This is our 378th ‘traditional’ Christmas, if the history books are correct. So what has changed? In 1642, Abel Tasman and his crew were believed to be the first to celebrate Christmas in New Zealand, and they did so by feasting on pork and extra rations of wine! Captain James Cook is the next notable to celebrate in the land of the long white cloud, and he did things slightly differently when, in 1769, he and his crew celebrated with a meal of ‘goose pye’ – made with gannet – for Christmas dinner! So what has changed since 1642?
Perhaps the two most iconic elements of a New Zealand Christmas today are the irresistible Pavlova, made with kiwi fruit, strawberries and cream plus the striking, and much-loved, Pohutukawa or NZ Christmas tree. Common to both are the vibrant and festive reds of the Pohutukawa and strawberries as well as the lush greens of the tree’s foliage and our very own Kiwi fruit! Both play a significant role in Kiwi Christmas celebrations throughout the land.
When decorating your home for the festivities, this colour scheme could, perhaps, form the basis of the rest of your colour scheme. In addition to the traditional Christmas tree, consider introducing fresh foliage or potted plants to living areas, bedrooms and bathrooms. Placing a few bushy potted plants in guest rooms and bathrooms – complete with minimal festive decorations, can ensure the celebratory spirit is felt throughout the home, for guests as well as family members.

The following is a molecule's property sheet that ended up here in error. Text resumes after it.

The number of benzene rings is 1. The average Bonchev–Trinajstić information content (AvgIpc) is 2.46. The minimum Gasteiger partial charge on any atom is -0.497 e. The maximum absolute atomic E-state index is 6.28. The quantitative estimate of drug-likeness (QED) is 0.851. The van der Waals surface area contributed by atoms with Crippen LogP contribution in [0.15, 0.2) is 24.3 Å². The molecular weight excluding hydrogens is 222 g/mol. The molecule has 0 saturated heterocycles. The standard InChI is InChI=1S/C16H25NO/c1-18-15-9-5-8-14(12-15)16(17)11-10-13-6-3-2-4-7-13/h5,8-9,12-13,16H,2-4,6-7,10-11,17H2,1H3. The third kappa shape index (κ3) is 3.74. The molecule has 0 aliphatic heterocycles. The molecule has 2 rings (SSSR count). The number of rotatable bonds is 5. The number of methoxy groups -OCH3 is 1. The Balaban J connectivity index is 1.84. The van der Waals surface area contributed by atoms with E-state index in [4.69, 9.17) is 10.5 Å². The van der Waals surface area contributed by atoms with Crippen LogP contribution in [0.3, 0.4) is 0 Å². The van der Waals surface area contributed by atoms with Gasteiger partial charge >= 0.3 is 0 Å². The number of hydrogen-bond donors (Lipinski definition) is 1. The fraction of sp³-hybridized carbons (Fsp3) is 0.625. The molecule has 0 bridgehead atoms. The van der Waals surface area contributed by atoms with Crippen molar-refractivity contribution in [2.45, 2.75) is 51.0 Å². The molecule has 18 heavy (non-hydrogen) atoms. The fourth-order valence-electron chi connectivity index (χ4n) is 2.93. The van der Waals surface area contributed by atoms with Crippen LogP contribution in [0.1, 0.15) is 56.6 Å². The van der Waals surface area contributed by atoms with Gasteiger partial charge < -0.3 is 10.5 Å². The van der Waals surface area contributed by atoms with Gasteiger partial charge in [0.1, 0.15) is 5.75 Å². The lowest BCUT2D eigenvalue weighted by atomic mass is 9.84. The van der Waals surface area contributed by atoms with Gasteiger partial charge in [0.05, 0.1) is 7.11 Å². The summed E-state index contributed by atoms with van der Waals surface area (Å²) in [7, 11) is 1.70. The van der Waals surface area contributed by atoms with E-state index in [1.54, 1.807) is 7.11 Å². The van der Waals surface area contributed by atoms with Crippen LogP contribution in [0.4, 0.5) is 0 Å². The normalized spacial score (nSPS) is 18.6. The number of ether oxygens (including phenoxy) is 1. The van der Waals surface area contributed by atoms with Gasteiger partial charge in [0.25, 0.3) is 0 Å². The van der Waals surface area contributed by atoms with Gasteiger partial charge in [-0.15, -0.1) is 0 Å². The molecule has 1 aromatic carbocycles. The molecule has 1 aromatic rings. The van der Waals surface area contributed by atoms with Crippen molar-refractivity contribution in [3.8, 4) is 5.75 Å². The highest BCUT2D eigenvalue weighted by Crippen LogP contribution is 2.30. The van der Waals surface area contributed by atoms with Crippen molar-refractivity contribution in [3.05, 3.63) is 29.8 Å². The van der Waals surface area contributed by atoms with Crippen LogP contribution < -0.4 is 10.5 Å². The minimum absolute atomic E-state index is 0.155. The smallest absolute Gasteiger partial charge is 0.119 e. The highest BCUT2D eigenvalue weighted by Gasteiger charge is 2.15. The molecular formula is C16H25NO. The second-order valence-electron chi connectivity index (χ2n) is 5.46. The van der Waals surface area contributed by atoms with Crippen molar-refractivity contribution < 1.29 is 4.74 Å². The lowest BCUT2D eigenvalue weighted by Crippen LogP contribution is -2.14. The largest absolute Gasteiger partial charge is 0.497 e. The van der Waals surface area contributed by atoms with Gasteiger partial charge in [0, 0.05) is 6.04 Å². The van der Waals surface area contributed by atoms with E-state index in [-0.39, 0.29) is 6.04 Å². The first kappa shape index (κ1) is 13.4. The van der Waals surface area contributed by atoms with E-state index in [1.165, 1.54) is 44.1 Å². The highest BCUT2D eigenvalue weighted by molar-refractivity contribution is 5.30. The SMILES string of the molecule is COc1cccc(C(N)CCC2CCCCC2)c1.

Smell is just as much a part of our sensory perception as vision – candles, fresh flowers, ripe fruit and oven-baked cakes and tarts all contribute that magical aroma associated with celebration and festive good will.
While Christmas trees, turkey, prawns, pavlova, and Christmas crackers are the quintessential festive ingredients of a Kiwi Christmas, there is a relative newcomer to the scene. Our concern for our planet has cast a spotlight on sustainability – and retailers and consumers are both seeking out more sustainable decorations and Christmas crackers, opting for paper, timber or recycled materials instead of plastics.